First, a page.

The grid operators have great capabilities to see and understand how electricity is supplied, with preparations for every known contingency. Handling new energy supplies like wind and solar have not brought great difficulties, despite claims from many fossil-fuel interests. While MISO has the right tools for running the grid, these tools are not designed to plan how to change the power supply 15 years in the future.  Modeling the power system for 15 states is not a simple chore.

Do over

MISO must go back and do this again. They are the reliability planner for far too many citizens to let something this far off be used in any discussions about the future of our energy supply and climate preparations. From what little has been shared by MISO, we see uncertain assumptions about when the changes are made, and how well they produce cleaner energy. These were done well in June. What happened, MISO?

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  • nedford

    I don’t think it is appropriate to assert that UCS (or I) “automatically” assume MISO is wrong. For my purposes, I’m just skeptical of the way these comparisons get tossed off without careful scrutiny. The price of natural gas has jumped ten percent in the last week. That’s a fairly unsurprising event at this time of year, but there is almost no assurance that there won’t be such large leaps in gas prices, and they throw the assumed comparison with wind out the window. Wind, on the other hand, is available in several MISO states for a lot less than natural gas.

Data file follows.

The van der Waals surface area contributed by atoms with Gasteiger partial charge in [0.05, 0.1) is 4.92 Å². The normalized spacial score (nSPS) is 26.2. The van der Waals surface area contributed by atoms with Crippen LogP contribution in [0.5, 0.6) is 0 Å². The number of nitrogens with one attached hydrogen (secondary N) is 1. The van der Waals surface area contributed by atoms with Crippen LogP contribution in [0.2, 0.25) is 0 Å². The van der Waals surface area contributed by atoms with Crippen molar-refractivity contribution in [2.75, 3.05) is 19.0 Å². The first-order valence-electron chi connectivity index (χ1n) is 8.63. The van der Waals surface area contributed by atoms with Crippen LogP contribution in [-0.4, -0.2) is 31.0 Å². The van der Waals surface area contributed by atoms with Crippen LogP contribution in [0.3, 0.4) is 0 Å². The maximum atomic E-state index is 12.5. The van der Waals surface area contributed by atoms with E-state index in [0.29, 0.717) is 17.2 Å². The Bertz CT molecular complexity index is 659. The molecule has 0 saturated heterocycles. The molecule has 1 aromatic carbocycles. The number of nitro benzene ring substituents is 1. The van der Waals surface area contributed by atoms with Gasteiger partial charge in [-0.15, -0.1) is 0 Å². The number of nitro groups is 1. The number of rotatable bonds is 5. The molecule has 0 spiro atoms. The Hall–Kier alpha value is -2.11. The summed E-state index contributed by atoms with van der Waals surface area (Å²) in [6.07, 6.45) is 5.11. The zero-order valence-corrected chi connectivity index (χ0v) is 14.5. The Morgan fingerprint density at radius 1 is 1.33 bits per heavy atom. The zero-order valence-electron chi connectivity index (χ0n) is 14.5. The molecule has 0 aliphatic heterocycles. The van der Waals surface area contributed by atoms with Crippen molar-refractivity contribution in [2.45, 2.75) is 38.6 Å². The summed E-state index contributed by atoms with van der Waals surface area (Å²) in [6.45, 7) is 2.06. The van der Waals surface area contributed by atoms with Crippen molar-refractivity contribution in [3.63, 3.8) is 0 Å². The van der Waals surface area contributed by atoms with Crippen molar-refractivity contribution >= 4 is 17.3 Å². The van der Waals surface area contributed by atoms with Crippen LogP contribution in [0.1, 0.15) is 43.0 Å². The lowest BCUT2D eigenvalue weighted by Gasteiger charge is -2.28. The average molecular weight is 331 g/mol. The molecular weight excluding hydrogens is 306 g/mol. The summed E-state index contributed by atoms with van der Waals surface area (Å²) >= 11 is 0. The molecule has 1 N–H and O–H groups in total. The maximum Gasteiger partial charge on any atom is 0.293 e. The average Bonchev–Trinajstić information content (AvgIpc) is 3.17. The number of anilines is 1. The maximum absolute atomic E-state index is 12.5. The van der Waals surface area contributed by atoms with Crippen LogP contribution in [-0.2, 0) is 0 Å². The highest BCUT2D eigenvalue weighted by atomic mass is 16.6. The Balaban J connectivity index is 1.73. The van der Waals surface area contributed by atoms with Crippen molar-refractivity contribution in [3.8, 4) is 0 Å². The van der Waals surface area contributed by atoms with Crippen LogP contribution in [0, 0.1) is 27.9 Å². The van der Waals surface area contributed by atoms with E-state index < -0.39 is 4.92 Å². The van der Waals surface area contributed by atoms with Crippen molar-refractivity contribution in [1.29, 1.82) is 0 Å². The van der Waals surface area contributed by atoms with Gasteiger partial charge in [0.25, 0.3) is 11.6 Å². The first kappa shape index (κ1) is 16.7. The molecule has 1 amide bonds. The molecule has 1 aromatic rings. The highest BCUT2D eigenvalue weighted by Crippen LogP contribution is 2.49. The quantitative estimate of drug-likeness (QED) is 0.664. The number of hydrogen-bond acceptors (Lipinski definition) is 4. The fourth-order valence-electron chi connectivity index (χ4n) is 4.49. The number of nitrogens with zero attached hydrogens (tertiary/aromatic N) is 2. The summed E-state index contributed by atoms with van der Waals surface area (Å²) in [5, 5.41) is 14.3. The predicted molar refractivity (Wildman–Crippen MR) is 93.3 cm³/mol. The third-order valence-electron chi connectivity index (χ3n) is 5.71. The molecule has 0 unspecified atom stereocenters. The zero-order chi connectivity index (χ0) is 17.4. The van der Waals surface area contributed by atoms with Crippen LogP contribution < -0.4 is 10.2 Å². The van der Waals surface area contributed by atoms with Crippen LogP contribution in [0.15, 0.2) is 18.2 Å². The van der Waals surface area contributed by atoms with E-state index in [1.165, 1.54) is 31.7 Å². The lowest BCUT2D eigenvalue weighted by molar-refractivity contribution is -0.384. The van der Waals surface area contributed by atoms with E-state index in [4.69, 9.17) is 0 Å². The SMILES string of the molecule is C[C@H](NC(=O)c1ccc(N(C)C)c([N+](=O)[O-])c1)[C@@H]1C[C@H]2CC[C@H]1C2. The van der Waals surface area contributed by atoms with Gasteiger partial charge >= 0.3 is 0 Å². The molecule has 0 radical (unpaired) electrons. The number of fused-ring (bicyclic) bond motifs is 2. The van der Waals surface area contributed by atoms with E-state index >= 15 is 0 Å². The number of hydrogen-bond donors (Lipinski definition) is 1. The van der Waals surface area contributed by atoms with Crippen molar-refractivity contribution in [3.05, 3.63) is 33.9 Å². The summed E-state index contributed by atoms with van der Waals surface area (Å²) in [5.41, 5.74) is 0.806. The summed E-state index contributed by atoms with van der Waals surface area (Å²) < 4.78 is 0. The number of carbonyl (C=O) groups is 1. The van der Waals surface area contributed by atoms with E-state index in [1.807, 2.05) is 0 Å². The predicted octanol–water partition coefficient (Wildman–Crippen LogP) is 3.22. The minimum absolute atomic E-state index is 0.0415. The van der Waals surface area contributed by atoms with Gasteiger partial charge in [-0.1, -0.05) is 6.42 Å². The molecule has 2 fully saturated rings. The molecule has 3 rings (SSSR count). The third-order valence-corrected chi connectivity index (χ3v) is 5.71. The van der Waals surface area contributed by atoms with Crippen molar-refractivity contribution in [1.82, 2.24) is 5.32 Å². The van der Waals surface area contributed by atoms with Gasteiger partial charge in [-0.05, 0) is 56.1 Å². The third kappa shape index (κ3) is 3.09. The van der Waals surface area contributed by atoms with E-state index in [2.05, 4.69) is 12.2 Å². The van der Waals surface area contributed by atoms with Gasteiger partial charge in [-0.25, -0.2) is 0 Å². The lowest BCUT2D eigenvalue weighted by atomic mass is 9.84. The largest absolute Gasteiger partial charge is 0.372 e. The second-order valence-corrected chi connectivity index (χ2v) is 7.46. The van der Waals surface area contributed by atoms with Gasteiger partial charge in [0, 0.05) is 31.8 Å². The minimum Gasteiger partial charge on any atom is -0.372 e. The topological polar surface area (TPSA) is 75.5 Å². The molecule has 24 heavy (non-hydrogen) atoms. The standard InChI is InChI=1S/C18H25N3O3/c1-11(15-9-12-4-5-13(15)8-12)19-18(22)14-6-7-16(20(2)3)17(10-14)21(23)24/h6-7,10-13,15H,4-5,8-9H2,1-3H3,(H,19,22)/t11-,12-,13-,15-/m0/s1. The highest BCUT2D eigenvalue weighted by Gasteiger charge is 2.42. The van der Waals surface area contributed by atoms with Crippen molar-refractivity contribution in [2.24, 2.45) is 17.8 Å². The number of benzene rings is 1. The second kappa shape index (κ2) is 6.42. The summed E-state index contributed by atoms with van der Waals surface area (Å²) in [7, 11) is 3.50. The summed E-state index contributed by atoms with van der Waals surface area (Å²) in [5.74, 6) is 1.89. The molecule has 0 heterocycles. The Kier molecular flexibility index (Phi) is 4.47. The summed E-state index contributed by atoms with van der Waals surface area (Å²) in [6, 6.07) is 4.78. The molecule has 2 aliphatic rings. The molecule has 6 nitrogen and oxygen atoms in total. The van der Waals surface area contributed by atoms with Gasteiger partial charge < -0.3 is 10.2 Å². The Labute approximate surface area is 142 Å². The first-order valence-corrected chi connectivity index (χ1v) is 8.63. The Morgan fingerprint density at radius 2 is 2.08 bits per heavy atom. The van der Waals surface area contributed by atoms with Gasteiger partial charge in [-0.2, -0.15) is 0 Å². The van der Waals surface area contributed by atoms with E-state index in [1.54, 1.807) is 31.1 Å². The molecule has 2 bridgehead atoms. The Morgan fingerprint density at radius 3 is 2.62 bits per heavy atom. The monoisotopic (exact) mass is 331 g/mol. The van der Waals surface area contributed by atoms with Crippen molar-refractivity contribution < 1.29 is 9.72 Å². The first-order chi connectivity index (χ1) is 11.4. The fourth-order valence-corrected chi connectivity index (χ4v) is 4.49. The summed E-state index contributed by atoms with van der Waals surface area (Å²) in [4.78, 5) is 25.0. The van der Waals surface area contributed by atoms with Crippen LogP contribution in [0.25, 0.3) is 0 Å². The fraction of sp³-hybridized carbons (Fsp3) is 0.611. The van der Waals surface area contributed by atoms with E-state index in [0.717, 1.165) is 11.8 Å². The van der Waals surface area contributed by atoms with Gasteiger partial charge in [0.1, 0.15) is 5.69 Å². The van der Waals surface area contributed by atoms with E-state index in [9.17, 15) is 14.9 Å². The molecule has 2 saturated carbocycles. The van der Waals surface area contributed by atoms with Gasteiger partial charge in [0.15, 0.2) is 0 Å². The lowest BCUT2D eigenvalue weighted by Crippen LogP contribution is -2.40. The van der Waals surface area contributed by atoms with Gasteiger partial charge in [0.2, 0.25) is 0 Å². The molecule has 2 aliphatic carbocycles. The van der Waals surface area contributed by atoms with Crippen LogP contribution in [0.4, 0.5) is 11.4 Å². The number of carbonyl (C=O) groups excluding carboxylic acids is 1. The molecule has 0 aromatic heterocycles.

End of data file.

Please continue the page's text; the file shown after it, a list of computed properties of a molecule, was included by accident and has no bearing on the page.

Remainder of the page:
Regardless of the wind/natural gas comparison, the efficiency/anything else comparison is the one which really deserves attention. The most aggressive states (five or six of them these days) are saving electricity at the rate of 2% of total sales per year. But even these states are still only spending money on efficiency which costs less than three cents per KWh saved, while we are all paying between four and six cents for each KWh generated at the wholesale level, and more than 9 cents at retail (except industrial energy users, who also have the largest and cheapest efficiency opportunities, which they neglect for a variety of reasons which utility programs can overcome).

    I’d like to know more about the MISO report or reports. I don’t work with MISO as much as I do with PJM, so a link and a page reference would be more helpful than just the article. But I think it is just sad that so much energy is put into creating doubt about the potential for a clean energy economy, when the doubts can be easily resolved simply by paying more attention to what we are actually doing right now, and building on the successes.

    • Mike_windpower

      Mike Jacobs replies:
      Ned, your comments are more than valid. Thank you. State regulators that take seriously the obligation to obtain the least-cost supplies for their consumers are pushing efficiency. The ISOs are poorly equipped to see or understand this resource. the MISO study was not well-designed, and has created more confusion than clarity.